1. Learning to drive and passing my driving test on the very first try. I learned to drive in a 1976 Oldsmobile Delta ’88 Royale. It was my Father’s car, and it was a boat. I remember the first time my Mom let me drive it on a country road and her cringing when she thought I was too close to the mailboxes on the passenger’s side. I did not take my test in that car. At age 21 I bought my first car – a small hatchback – a 1979 American Motors Spirit. That car was so easy to drive and maneuver.

spirit5.  Spending all major holidays and important celebrations when I was a child with my extended family – parents, brother, grandparents, cousins and aunt. Some of my happiest memories are of those family gatherings and all of us seated around the same table. We didn’t have a lot, but we had each other, and we always celebrated together. We took vacations together, too. We spent summers camping in the Thousand Islands so my Dad and Grandfather could go fishing. I miss so many of them now. Death or distance separates us.


  1. Having two loving, supportive parents. My folks were always there for me. When I think of my childhood or childhood home, I see my parents. My Mom working in the yard, baking in the kitchen or sitting in her chair, reading. My Dad cutting the grass, painting the house, working on the car, napping in his recliner. My dad worked hard and was home every night. My mom was a stay at home mom who greeted me with a smile every day when I came home from school or work. They were my biggest supporters, and I never felt unloved.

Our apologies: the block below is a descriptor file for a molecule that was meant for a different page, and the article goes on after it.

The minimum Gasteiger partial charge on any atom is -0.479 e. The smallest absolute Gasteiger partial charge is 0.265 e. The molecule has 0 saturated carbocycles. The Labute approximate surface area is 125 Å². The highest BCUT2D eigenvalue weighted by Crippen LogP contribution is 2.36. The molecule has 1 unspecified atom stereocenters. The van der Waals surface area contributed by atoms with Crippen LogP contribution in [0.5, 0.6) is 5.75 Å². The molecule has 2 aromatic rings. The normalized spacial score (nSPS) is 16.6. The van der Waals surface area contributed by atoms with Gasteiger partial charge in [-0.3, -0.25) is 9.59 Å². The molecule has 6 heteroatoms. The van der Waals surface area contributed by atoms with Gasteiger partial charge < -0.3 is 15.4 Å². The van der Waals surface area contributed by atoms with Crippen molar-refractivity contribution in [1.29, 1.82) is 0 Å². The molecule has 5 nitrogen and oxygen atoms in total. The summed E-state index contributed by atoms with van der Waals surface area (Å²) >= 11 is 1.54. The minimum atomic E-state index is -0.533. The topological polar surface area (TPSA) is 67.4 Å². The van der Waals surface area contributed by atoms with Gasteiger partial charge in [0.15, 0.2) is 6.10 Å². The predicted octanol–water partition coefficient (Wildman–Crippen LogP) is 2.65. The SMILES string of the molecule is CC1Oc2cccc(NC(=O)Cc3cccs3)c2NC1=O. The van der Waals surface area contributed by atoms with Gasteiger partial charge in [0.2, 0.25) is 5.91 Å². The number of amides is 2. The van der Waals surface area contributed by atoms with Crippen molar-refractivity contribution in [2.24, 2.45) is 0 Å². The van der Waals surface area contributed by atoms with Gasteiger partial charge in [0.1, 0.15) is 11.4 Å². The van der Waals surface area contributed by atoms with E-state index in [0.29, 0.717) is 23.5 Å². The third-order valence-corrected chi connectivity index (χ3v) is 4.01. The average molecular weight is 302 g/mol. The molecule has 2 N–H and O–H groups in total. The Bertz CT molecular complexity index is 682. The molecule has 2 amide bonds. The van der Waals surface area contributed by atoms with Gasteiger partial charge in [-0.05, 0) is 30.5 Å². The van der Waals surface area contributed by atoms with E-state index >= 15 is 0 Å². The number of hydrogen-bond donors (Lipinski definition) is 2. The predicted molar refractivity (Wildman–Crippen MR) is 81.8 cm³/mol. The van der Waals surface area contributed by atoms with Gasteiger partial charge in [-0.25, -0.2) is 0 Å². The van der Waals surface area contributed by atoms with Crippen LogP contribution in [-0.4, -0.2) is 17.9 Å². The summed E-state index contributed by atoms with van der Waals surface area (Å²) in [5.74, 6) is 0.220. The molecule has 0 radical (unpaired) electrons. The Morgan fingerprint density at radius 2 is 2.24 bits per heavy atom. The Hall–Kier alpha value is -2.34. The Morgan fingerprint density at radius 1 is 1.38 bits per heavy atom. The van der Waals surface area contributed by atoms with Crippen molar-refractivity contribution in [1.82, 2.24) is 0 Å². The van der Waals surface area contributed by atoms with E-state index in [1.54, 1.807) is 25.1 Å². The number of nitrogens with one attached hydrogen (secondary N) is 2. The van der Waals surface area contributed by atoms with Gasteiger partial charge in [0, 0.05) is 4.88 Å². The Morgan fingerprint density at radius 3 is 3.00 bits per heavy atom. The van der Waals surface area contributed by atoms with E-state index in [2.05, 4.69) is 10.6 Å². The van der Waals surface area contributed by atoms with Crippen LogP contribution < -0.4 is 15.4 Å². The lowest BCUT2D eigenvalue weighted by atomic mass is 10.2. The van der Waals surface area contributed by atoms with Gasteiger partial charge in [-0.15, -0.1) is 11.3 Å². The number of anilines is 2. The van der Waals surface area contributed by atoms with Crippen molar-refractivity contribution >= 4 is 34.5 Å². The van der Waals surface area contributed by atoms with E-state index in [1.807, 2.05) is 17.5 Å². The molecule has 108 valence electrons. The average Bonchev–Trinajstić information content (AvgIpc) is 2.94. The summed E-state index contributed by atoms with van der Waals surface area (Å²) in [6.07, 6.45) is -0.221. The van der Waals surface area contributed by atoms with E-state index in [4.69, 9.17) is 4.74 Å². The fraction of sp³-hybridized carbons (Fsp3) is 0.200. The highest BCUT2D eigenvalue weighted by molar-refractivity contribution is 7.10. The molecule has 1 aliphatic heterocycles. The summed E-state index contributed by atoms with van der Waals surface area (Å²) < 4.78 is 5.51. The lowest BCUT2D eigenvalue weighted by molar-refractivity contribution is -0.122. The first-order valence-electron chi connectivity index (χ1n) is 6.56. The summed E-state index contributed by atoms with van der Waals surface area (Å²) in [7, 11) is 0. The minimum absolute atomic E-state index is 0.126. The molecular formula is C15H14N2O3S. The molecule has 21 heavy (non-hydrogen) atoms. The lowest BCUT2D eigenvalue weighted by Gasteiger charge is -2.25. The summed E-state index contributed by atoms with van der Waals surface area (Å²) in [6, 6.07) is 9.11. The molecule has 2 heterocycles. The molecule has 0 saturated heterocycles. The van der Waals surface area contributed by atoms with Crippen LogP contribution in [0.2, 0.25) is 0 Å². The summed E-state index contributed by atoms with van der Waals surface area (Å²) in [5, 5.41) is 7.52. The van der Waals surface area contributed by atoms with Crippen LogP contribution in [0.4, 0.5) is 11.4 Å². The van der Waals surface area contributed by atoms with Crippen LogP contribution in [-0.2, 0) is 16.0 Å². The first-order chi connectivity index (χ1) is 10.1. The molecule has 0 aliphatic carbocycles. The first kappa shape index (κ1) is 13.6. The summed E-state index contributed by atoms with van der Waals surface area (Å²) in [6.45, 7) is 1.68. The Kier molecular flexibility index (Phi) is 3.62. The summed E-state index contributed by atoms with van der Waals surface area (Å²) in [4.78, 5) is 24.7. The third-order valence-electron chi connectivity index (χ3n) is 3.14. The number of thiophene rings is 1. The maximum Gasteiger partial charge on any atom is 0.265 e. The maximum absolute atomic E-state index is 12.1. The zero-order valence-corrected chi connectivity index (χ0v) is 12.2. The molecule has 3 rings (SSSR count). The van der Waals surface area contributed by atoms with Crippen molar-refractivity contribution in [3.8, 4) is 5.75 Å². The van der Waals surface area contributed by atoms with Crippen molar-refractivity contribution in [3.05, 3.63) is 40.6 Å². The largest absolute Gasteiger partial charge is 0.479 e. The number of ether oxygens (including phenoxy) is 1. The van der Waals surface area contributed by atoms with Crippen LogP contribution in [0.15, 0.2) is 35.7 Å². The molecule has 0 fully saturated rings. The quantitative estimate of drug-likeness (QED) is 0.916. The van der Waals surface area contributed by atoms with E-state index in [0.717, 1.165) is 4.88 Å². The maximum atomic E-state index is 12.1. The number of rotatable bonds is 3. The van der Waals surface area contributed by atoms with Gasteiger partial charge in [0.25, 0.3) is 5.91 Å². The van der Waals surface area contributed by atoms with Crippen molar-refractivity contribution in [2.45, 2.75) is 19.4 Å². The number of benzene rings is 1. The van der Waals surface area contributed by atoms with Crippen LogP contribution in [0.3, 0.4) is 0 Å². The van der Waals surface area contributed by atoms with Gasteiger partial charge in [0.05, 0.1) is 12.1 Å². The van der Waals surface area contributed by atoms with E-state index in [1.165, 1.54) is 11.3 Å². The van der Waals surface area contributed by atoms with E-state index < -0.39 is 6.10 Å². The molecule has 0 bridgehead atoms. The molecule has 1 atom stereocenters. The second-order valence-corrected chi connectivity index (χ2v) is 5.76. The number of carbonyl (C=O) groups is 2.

mom-dadWhen I married, I gained a second set of parents.  My in-laws were nothing but supportive.  When we started out, they were always there to lend a hand.  When son # 1 was a baby, Grandma and Grandpa did daycare duties.  I can still see Dad sitting in his chair with my son, patiently reading the same Sesame Street books over and over again.  I remember one book in particular (Big Bird looking for something red). My son started Kindergarten already knowing how to read. When we bought our house, they were there to help us get settled. Over the years they were always there.

mom-dadflorack7.  All the time I spent with my cousin while growing up. We were inseparable. My parents called her “our second daughter”. She spent lots of time at our house. We laughed at the same things. During the summers we’d ride our bikes “to meet each other”, and then we’d either ride back to my house to hang out or ride on to my Grandmother’s house to hang out. It was hard losing her daily presence in my life when she moved from New York State to Texas. Her half of the family went to Texas in the mid 80’s. She’s now in Michigan (having met her Michigan-born husband in Texas). She’s closer but still too far away to see often. We still enjoy each other’s company, and when we do talk it’s as if we’d never been apart. We still laugh at the same things.


  1. Stolen moments with my trucker husband. He’s only home 34 hours each week. We have to make the most of what we have. We usually try to have a meal out together if we can. It’s nice to go on dates even if it’s just out for a burger or a coffee. If we can’t manage that, we snuggle up together and watch old re-runs on TV.

I would not have had the memories or the life experiences that I have had without the fantastic, loving and supportive family that I have. Family is everything to me.